Men go wrong at 50. They have a design flaw that manifests itself in middle age. A bit like the glitch that blows a Freelander's head gasket at 60,000 miles, except that a 4x4 can be salvaged with money and a mechanic whereas a malfunctioning man must be scrapped.
You need to be quick to spot the warning signs: an intermittent grumbling in the background, a tendency to suddenly steer away from you and a lack of responsiveness to your charms all indicate that your man is heading for trouble. If left unchecked, that reliable, rugged, all-terrain husband who has driven you safely for 23 years is likely to veer straight off the road and dump you in a ditch.
Look at actor Tim Robbins. Aged 51, he has just swapped his long-term partner, Susan Sarandon, for a plectrum and a pop at a rock and roll career. That's The Shawshank Redemption ruined. If Robbins can't be bothered to hang around for the gorgeous Ms Sarandon, it seems unlikely that Andy Dufresne would sit patiently on a beach in Mexico waiting for Red to make parole.
These unhappy-ever-after endings to long relationships are commonplace: it happened to me earlier this year. I married Prince Charming. Then he hit 49, turned into the Big Bad Wolf and huffed and puffed 'til he blew my life down. I had two weeks out of the classroom, three months in therapy, and it has taken me until now to glue the pieces back together. So when he reappeared last weekend, clutching a heart-felt apology and two tickets to Paris, the reply "Not by the hairs on my chinny-chin-chin" may have been a more sensible response than grabbing my nightie.
So last Friday I abandoned my lesson planning and got on a train to Paris with the bastard who ditched me six months ago. Now when your husband has declared that he is no longer "in love" with you, a weekend in the most romantic city in the world is likely to come with technical hitches. Young lovers flee to Paris. Dysfunctional middle-aged couples should visit Middlesbrough, Newport, or anywhere with a transporter bridge and no indigenous nightlife. Wherever we looked there were youngsters locked in such passionate embraces that Robert Doisneau would have been hard-pushed to capture a couple who weren't licking each other's larynxes.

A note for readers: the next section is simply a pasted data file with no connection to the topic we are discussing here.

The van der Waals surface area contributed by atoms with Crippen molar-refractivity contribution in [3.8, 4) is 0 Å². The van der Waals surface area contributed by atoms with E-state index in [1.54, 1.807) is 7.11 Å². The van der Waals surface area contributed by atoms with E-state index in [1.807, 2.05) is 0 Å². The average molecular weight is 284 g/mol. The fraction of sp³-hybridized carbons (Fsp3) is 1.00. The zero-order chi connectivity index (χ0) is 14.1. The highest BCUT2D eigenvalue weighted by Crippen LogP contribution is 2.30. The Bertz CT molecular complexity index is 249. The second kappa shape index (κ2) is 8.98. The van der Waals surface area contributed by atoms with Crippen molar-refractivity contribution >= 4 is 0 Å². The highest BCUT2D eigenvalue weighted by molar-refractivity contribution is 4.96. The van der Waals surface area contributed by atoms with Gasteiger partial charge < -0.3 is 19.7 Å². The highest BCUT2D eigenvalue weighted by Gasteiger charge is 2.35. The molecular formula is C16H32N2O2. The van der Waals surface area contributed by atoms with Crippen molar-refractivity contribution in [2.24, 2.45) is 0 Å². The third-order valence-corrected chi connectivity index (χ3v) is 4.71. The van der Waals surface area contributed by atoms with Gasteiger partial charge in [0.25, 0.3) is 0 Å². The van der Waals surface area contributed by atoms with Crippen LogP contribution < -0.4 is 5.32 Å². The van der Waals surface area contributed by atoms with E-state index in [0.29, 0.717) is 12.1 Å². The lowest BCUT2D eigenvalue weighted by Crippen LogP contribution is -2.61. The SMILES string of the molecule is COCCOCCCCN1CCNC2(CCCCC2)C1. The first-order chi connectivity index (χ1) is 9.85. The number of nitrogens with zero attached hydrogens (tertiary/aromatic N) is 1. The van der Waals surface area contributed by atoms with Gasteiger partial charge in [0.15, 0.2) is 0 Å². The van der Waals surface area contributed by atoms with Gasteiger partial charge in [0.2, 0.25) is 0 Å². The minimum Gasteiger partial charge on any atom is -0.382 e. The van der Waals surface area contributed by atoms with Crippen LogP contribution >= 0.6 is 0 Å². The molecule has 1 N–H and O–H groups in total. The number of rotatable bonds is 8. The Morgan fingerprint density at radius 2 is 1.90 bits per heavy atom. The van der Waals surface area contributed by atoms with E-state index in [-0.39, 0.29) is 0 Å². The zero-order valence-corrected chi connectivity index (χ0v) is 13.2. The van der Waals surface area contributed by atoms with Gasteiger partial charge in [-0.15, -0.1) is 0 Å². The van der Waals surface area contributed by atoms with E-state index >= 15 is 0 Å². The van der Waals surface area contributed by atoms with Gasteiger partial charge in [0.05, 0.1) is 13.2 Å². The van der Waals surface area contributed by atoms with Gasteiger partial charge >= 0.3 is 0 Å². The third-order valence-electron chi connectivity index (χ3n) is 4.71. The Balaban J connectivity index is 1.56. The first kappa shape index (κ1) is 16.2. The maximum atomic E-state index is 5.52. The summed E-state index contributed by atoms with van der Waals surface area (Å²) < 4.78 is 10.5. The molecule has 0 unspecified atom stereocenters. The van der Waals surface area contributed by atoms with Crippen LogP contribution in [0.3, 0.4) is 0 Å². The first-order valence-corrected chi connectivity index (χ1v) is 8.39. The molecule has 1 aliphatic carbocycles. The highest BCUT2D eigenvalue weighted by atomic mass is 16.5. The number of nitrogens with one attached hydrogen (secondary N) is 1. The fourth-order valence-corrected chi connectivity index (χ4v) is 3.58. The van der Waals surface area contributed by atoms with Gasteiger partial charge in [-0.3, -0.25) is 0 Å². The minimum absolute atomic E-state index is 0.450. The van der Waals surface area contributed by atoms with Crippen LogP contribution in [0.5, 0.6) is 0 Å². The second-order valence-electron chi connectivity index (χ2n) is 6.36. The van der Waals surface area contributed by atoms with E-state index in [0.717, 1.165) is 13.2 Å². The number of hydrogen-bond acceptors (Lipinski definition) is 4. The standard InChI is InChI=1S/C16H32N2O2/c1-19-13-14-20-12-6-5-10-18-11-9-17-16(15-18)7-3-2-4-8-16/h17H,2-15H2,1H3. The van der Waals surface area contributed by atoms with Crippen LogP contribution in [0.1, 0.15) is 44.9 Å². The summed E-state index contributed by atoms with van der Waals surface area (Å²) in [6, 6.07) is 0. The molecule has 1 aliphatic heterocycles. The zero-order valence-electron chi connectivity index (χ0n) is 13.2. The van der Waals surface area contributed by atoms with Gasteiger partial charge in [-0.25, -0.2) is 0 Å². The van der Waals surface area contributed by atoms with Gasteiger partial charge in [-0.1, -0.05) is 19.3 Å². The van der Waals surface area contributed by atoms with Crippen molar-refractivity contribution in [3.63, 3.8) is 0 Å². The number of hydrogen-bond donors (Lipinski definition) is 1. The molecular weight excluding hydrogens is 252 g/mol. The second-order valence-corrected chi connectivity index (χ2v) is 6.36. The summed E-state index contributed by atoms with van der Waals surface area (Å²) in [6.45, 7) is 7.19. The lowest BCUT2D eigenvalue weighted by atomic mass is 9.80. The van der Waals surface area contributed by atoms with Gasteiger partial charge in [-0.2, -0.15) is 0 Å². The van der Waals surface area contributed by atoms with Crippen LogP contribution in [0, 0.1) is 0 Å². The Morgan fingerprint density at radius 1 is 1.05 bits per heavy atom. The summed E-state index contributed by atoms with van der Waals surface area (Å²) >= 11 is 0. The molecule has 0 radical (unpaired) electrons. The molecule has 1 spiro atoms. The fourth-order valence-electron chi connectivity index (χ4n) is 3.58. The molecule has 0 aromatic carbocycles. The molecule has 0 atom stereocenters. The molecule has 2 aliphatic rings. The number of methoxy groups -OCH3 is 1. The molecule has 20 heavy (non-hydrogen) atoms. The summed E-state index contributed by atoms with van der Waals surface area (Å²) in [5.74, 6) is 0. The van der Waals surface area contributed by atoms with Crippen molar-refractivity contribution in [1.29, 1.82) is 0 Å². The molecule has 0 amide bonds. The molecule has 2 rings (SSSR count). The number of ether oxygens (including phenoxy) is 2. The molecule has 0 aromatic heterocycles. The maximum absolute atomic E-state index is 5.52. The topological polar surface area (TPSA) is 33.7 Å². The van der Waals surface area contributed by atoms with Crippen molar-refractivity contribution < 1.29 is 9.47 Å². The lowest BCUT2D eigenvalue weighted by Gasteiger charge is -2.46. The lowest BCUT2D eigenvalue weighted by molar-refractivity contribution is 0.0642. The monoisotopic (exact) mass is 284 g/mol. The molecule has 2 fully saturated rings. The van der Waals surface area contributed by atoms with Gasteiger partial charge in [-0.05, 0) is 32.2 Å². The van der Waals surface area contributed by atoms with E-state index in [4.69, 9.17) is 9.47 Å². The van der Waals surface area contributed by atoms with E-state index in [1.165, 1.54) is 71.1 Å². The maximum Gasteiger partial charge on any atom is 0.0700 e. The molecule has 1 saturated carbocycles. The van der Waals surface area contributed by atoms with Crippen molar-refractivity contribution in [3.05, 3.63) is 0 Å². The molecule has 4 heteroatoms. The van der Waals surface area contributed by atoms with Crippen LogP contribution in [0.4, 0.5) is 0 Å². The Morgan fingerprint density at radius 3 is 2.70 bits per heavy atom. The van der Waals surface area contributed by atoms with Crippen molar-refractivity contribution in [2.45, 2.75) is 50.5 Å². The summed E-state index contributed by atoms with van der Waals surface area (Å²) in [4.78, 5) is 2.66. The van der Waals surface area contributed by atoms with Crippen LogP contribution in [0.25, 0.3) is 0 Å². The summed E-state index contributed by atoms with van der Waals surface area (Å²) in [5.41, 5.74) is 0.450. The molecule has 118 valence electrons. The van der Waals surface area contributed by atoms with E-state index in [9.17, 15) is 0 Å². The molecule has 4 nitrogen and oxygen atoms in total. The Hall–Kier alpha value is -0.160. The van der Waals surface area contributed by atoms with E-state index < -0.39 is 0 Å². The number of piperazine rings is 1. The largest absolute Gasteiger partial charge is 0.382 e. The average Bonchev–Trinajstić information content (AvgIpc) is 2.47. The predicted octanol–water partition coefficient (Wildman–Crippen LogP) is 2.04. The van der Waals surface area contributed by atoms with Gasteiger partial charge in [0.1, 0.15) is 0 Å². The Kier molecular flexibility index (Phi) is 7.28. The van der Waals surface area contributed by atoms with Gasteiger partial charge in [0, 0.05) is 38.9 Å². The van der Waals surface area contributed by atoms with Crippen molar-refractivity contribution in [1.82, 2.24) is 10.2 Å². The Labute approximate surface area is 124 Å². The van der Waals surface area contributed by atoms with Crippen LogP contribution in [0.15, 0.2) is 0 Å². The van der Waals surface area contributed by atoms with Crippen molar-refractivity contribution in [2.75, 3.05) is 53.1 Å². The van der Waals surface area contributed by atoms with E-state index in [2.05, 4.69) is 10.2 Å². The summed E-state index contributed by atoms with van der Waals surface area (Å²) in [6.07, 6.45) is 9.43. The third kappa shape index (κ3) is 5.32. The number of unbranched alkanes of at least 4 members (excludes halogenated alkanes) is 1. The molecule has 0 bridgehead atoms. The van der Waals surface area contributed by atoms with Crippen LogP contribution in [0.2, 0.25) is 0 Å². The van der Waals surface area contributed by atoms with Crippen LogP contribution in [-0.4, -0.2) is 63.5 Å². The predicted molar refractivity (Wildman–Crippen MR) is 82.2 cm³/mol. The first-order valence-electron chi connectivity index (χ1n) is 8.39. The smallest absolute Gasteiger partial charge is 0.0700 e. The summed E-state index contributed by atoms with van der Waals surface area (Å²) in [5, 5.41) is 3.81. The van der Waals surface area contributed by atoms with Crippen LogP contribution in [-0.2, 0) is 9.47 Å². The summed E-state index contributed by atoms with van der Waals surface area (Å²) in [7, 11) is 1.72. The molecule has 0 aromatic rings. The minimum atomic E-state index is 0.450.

It wasn't an easy trip. We hit the tourist trail through an expensive shopping quarter around the Place Vendome. I posed outside Chanel. We marvelled at the jewellery in a tiny shop "where dreams are made", a slogan that also encapsulates my school's target-setting strategies. When we reached the Tuileries gardens, he held my hand, awkwardly. Then in the great vaulted cathedral of Notre Dame, we sat silently through Mass: two strangers in a foreign land. Finally, we threaded our way through dusky streets to a cafe in Montmartre where we drank wine and played cards.
We returned warily to our hotel room, uneasy at the prospect of the night ahead. What if we touch and there is no redemption? What if there is only desperate sex?
Next day, on the train, he brings me tea and a Danish pastry. What big brown eyes he has. I study his anxious, familiar face as he asks the inevitable question: "So where are we now?" I hesitate. "About five miles from Stevenage." He laughs. We are a long way from home but still travelling.
l Anne Thrope (Ms) is a secondary teacher in the North of England.